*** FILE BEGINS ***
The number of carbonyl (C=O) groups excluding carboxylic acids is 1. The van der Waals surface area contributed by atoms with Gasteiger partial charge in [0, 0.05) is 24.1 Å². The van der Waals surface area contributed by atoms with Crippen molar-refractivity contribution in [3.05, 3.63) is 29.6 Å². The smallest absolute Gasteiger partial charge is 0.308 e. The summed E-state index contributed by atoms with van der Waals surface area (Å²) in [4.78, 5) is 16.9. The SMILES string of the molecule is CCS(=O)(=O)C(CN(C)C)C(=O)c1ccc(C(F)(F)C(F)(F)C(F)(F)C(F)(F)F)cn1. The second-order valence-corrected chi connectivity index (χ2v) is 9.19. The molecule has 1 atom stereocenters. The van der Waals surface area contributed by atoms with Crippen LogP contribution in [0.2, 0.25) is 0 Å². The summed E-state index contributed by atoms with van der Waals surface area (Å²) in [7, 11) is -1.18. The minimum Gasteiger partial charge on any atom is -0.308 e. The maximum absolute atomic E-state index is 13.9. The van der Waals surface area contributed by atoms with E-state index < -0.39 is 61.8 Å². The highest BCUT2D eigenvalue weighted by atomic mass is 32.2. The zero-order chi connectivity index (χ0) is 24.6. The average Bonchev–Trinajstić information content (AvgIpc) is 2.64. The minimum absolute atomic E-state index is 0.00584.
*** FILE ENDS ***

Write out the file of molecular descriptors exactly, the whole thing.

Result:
The number of carbonyl (C=O) groups excluding carboxylic acids is 1. The van der Waals surface area contributed by atoms with Gasteiger partial charge in [0, 0.05) is 24.1 Å². The van der Waals surface area contributed by atoms with Crippen molar-refractivity contribution in [3.05, 3.63) is 29.6 Å². The smallest absolute Gasteiger partial charge is 0.308 e. The summed E-state index contributed by atoms with van der Waals surface area (Å²) in [4.78, 5) is 16.9. The SMILES string of the molecule is CCS(=O)(=O)C(CN(C)C)C(=O)c1ccc(C(F)(F)C(F)(F)C(F)(F)C(F)(F)F)cn1. The second-order valence-corrected chi connectivity index (χ2v) is 9.19. The molecule has 1 atom stereocenters. The van der Waals surface area contributed by atoms with Crippen LogP contribution in [0.2, 0.25) is 0 Å². The summed E-state index contributed by atoms with van der Waals surface area (Å²) in [7, 11) is -1.18. The minimum Gasteiger partial charge on any atom is -0.308 e. The maximum absolute atomic E-state index is 13.9. The van der Waals surface area contributed by atoms with E-state index < -0.39 is 61.8 Å². The highest BCUT2D eigenvalue weighted by atomic mass is 32.2. The zero-order chi connectivity index (χ0) is 24.6. The average Bonchev–Trinajstić information content (AvgIpc) is 2.64. The minimum absolute atomic E-state index is 0.00584.